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From the food of the poor to the gourmet ingredient: this is how the chestnut conquered the chefs

For centuries chestnuts have been the food of the poor, which allowed those who lived in the mountains to survive. Then on the one hand the depopulation of the “highlands” with massive urbanization and on the other hand in recent years the spread of the chestnut wasp (the scientific name is ciniped galligenous), an insect which destroyed leaves and plants, seemed to have brought to their knees the production of this fruit symbol of autumn.

Today things change and confirm it we have these days at Terra Madre Salone del Gusto in Turin: the fair of slow food indeed sees the chestnut return to the fore, with the presentation of the network of chestnut trees. “The network – explains Federico Varazi, vice-president of Slow Food Italy – has for some years involved different realities throughout the peninsula, from Piedmont to Calabria, ranging from principals to regional committees, from restaurateurs to our pipelines. We are trying to relaunch old practices to give a future to a crop like that of the chestnut which is part of our landscape and which can help us to save it”.

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Proof of this is the birth of a Slow Food presidium, that of the Mosciarella delle casette di Capranica Prenestina, a dried chestnut typical of the Latium Apennines. “In our territory – he remembers Rosaria Olevano, referent of the garrison – the chestnut groves were an important reality, so much so that there were more than eighty houses, the places where the chestnuts were dried have now almost completely disappeared. Thanks also to the collaboration with the Naturalist Museum of the Prenestini Mountains we started with a project to recover wood from abandoned chestnut trees and we put some houses back into service. An even more important practice at a time like this when climate change necessitates increasing attention to safeguarding hydrogeological instability.” Dried fruits have entered and enter Capranica in traditional dishes such as the classic chickpea and chestnut soup.

If we move further north on the Tuscan-Emilian Apennines, the “ciacci” are the masters. “It is – he said Linda OrlandiniofChestnut Association of the Upper Reno Valley in Emilia – a kind of pancakes made from chestnut flour that can be garnished with savory or sweet ingredients”. Linda is almost thirty years old and is part of this generation of young people who have decided to return to repopulate the highlands. “My grandfather – he remembers – had chestnut wood. My father was not interested in it, me after the university in Bologna, I decided to go up here, to create a company and to live from agriculture and chestnuts. Among other things, a product in tune with the times: chestnut flour does not contain gluten and can also be consumed by intolerant people”.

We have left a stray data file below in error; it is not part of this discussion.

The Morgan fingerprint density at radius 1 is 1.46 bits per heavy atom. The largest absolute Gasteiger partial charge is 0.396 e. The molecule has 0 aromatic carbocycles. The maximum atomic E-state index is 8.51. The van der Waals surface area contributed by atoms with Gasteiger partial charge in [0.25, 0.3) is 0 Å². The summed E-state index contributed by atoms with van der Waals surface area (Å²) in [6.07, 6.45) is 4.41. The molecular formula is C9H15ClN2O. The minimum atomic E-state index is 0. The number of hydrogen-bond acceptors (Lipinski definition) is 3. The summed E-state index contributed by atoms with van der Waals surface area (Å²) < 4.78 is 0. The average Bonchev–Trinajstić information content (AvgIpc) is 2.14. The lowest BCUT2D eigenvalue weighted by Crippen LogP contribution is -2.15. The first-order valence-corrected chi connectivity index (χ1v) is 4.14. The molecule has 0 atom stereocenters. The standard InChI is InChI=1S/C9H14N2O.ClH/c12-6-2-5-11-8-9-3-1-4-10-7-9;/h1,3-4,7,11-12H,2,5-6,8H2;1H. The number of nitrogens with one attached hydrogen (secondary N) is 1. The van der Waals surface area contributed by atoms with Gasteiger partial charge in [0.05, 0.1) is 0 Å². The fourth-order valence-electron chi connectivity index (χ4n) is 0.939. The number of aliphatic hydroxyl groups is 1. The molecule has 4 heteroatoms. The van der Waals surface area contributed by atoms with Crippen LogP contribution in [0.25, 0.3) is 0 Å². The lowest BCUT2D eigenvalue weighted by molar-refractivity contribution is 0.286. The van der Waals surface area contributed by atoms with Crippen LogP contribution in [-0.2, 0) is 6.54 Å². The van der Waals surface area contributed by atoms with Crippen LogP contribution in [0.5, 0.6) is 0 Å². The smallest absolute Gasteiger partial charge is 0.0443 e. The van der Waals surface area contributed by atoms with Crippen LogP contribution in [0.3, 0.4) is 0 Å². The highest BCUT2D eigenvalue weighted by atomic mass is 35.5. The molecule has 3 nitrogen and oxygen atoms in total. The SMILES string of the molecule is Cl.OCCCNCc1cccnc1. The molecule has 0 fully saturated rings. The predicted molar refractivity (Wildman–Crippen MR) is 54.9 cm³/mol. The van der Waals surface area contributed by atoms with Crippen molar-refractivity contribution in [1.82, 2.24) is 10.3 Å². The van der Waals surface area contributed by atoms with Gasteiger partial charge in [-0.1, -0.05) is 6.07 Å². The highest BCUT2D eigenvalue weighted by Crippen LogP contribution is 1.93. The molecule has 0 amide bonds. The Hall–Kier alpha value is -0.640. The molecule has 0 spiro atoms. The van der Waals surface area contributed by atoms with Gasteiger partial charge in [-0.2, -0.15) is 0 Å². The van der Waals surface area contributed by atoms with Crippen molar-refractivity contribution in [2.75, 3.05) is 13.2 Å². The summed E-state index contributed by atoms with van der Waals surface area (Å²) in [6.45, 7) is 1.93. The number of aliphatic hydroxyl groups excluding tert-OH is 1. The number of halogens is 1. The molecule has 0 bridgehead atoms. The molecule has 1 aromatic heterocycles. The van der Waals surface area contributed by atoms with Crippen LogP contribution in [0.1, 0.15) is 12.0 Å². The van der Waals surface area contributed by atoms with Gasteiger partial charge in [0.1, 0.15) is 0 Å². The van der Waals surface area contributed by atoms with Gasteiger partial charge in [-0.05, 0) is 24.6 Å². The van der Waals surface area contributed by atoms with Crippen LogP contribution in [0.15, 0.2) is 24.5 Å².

The chestnut geography follows the crest of the Apennines and extends to Calabria. In Serrastretta, in the province of Catanzaro, Giuseppe Talaricothirty-something too, is part of the community of chestnut producers in the Reventino regionwhere the tradition of the “pastille”, that is to say dried chestnuts, is revived in special houses in the woods.

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“To revive and take care of the chestnut groves – he explains – is today of fundamental importance for the protection of the environment. It also means, among other things, protecting the biodiversity of the undergrowth. In my company, we also produce black anise, which is a typical plant of this undergrowth”. A documentary, “Innesti”, directed by Sandro Bozzolo. The author traced his father’s battle as he was busy recovering an abandoned chestnut wood in the mountains of the Cuneo region.

The classic Montebianco revisited by chef Enrico Crippa

The classic Montebianco revisited by chef Enrico Crippa

Chestnuts seem to live a new life even on our tables. If in the past they were cooked according to the triad mondine (boiled without the outer skin), ballotte (boiled with the skin) and grilled chestnuts (grilled for street food very widespread in Italy), today fior di chef uses chestnuts or their flour in gourmet recipes. They range from three stars Enrico Crippa that all Piazza Duomo di Alba revisits the classic Montebianco a in its own way Pierluigi Vacca that ofOld Borgo from Morano Calabro offers stockfish with chestnut cream, as well as lentil and chestnut soup with prawns from Paolo Trippini of the homonymous restaurant in Civitella del Lago, without forgetting the chocolate, rhubarb and chestnut dessert Marco Molaro to two oxen of Olivola in the province of Alexandria. In short, even at the table it is always easier to get caught in the chestnut.

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